I’m just back from a fantastic International Trademark Association (INTA) conference. It is exciting to spend a few days with the foremost practioners in trademark and IP world.  One of the most visible organization there was a registrar, Vox Populi Registrar, Inc., who owns the .SUCKS gTLD.   Their representatives, clad in bright blue and white, were merrily touring the floor, speaking with vendors and attendees, about how much business sense it made to a brand to purchase the .SUCKS domain.  There booth featured a continuous slide show of F500 brands,"using" the .SUCKs domain.  ibm.sucks; ford.sucks; starbucks.sucks. yourcompanyhere.sucks. Outside the conference hall, there were more blue-clad representatives, passing out .SUCKs items that were prohibited in the hall. The Vox Populi message was communicated clearly --  It only costs $2500/year to reserve this gTLD.
"Isn't that a small amount to pay to know that no one else uses it with your brand?..."

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Topics: risk management, brand abuse, online brand protection, Reputation Management, INTA, trademark, intellectual property, Risk, gTLDs, cyber threats, Chief Security Officer, online risk, unauthorized associations

Healthcare Markets Are Under Threat

Posted by Greg Mancusi-Ungaro

Tue, Apr 21, 2015

Recently, on Dark Reading, Sara Peters and Ericka Chickowski wrote a great piece that ran about PII-centric attacks and threats in the healthcare market.

As the Health Care marketplace moves online, opportunistic criminals are retraining their attacks to focus on Health Care consumers.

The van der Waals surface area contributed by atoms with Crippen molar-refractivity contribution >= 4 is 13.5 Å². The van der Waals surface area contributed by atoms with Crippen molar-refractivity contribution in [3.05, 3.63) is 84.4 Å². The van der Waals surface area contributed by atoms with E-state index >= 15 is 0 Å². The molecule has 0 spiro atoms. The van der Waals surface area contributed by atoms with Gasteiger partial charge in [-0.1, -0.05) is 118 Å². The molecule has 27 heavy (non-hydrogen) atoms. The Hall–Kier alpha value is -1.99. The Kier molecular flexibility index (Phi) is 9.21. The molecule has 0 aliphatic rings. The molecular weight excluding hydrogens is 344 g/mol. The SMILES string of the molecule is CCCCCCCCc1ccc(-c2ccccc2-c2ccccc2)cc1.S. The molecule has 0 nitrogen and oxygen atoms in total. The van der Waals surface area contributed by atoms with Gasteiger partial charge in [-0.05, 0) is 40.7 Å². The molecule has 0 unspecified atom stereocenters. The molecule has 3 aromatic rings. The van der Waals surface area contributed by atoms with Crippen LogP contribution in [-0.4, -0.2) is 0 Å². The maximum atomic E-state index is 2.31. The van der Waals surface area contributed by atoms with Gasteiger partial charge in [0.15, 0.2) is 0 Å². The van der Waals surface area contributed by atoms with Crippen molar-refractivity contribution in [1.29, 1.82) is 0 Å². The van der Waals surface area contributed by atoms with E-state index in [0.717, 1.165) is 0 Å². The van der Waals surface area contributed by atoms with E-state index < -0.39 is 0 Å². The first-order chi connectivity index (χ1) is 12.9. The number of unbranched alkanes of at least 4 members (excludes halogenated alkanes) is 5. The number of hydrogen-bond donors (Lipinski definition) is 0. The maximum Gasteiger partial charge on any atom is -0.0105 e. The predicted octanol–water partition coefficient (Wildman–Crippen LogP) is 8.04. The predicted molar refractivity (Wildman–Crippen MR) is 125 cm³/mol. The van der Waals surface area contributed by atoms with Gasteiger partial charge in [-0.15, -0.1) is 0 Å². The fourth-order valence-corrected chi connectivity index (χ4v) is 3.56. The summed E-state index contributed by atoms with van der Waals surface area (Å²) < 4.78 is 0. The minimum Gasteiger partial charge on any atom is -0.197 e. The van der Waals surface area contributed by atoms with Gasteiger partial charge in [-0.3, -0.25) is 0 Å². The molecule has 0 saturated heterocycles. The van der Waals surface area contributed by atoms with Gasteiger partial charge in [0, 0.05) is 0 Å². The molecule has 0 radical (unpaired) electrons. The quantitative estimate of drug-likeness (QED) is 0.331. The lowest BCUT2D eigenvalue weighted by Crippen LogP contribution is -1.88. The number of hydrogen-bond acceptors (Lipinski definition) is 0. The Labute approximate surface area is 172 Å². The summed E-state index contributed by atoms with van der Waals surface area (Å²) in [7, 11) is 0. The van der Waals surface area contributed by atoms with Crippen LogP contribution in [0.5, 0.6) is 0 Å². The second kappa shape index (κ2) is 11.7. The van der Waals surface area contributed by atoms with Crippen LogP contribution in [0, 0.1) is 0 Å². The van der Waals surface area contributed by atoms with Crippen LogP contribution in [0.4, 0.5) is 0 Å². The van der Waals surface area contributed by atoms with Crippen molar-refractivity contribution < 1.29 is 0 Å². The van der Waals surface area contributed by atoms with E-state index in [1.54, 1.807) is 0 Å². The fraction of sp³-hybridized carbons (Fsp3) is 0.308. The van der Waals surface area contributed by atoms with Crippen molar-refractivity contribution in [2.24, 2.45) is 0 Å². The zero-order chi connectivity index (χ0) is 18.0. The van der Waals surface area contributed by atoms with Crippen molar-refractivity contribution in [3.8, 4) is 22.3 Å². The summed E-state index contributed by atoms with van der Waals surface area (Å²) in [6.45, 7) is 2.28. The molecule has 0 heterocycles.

Over the past decade, there has been enormous pressure on the healthcare industry to move health records online.  Today, according to studies recently published by the U.S. Department of Health & Human Services, almost 90 percent of all doctors and almost 75 percent of all hospitals have deployed at least a basic electronic health record system. And, these adoption rates have soared over the past five years. Insurance reimbursements have been managed online for years, and healthcare enrollments through employers are increasingly managed through a Web browser. The rollout of the Affordable Care Act, with its online purchase model, further accelerated the migration of healthcare to a predominantly online model.

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Topics: Identity Theft, Security, Brand Governance, Internet Threats, Chief Security Officer, PII, CIO,, Health Care

Why Should the CSO care About Social Media? Top 5 Reasons Why They Should

Posted by Shanna Gordon

Wed, Oct 16, 2013

There are very few CSO’s that care about tweets, Instagram’s, likes, followers. etc.  Understandably, it’s not their job to care about how popular their brands are on Facebook or how their Twitter followers have grown by 56% in 2013.   The management of these categories falls to the marketing social media and branding departments.  Despite this, however, those teams are very focused on their marketing initiatives and not, say physical security threats against their organization or disgruntled employees threatening to go postal.

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Topics: Brand Protection, Security, Privacy Protection, employees social media, Risk, Chief Security Officer